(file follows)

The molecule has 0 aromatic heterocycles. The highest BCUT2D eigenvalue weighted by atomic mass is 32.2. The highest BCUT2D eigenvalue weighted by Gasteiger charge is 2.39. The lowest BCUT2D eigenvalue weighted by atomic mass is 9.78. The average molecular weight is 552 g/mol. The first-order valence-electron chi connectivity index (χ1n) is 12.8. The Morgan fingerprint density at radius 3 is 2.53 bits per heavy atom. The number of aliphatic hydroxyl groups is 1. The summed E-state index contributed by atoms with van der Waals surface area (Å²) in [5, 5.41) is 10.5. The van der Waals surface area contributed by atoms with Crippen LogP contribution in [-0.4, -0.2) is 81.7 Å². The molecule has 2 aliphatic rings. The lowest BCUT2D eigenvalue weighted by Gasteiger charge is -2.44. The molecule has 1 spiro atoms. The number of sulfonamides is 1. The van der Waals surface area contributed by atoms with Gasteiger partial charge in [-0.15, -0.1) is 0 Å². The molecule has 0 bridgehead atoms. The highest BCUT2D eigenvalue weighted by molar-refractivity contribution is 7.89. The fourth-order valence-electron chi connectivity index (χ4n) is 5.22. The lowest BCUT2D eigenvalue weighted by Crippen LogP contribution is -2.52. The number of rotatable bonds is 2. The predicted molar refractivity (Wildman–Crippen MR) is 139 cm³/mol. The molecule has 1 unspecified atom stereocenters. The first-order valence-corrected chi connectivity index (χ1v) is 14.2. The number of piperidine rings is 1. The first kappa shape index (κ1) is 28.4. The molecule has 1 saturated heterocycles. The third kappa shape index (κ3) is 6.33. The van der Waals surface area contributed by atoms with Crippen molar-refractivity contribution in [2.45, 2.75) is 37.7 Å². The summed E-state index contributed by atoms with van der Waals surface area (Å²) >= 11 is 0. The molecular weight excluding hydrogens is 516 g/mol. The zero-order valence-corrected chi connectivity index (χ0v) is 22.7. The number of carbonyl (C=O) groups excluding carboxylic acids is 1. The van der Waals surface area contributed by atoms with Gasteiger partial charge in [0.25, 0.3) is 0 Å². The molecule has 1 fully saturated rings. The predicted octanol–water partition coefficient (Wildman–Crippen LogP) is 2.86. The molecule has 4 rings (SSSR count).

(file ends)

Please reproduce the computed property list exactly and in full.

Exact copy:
The molecule has 0 aromatic heterocycles. The highest BCUT2D eigenvalue weighted by atomic mass is 32.2. The highest BCUT2D eigenvalue weighted by Gasteiger charge is 2.39. The lowest BCUT2D eigenvalue weighted by atomic mass is 9.78. The average molecular weight is 552 g/mol. The first-order valence-electron chi connectivity index (χ1n) is 12.8. The Morgan fingerprint density at radius 3 is 2.53 bits per heavy atom. The number of aliphatic hydroxyl groups is 1. The summed E-state index contributed by atoms with van der Waals surface area (Å²) in [5, 5.41) is 10.5. The van der Waals surface area contributed by atoms with Crippen LogP contribution in [-0.4, -0.2) is 81.7 Å². The molecule has 2 aliphatic rings. The lowest BCUT2D eigenvalue weighted by Gasteiger charge is -2.44. The molecule has 1 spiro atoms. The number of sulfonamides is 1. The van der Waals surface area contributed by atoms with Gasteiger partial charge in [-0.15, -0.1) is 0 Å². The molecule has 0 bridgehead atoms. The highest BCUT2D eigenvalue weighted by molar-refractivity contribution is 7.89. The fourth-order valence-electron chi connectivity index (χ4n) is 5.22. The lowest BCUT2D eigenvalue weighted by Crippen LogP contribution is -2.52. The number of rotatable bonds is 2. The predicted molar refractivity (Wildman–Crippen MR) is 139 cm³/mol. The molecule has 1 unspecified atom stereocenters. The first-order valence-corrected chi connectivity index (χ1v) is 14.2. The number of piperidine rings is 1. The first kappa shape index (κ1) is 28.4. The molecule has 1 saturated heterocycles. The third kappa shape index (κ3) is 6.33. The van der Waals surface area contributed by atoms with Crippen molar-refractivity contribution in [2.45, 2.75) is 37.7 Å². The summed E-state index contributed by atoms with van der Waals surface area (Å²) >= 11 is 0. The molecular weight excluding hydrogens is 516 g/mol. The zero-order valence-corrected chi connectivity index (χ0v) is 22.7. The number of carbonyl (C=O) groups excluding carboxylic acids is 1. The van der Waals surface area contributed by atoms with Gasteiger partial charge in [0.25, 0.3) is 0 Å². The molecule has 1 fully saturated rings. The predicted octanol–water partition coefficient (Wildman–Crippen LogP) is 2.86. The molecule has 4 rings (SSSR count).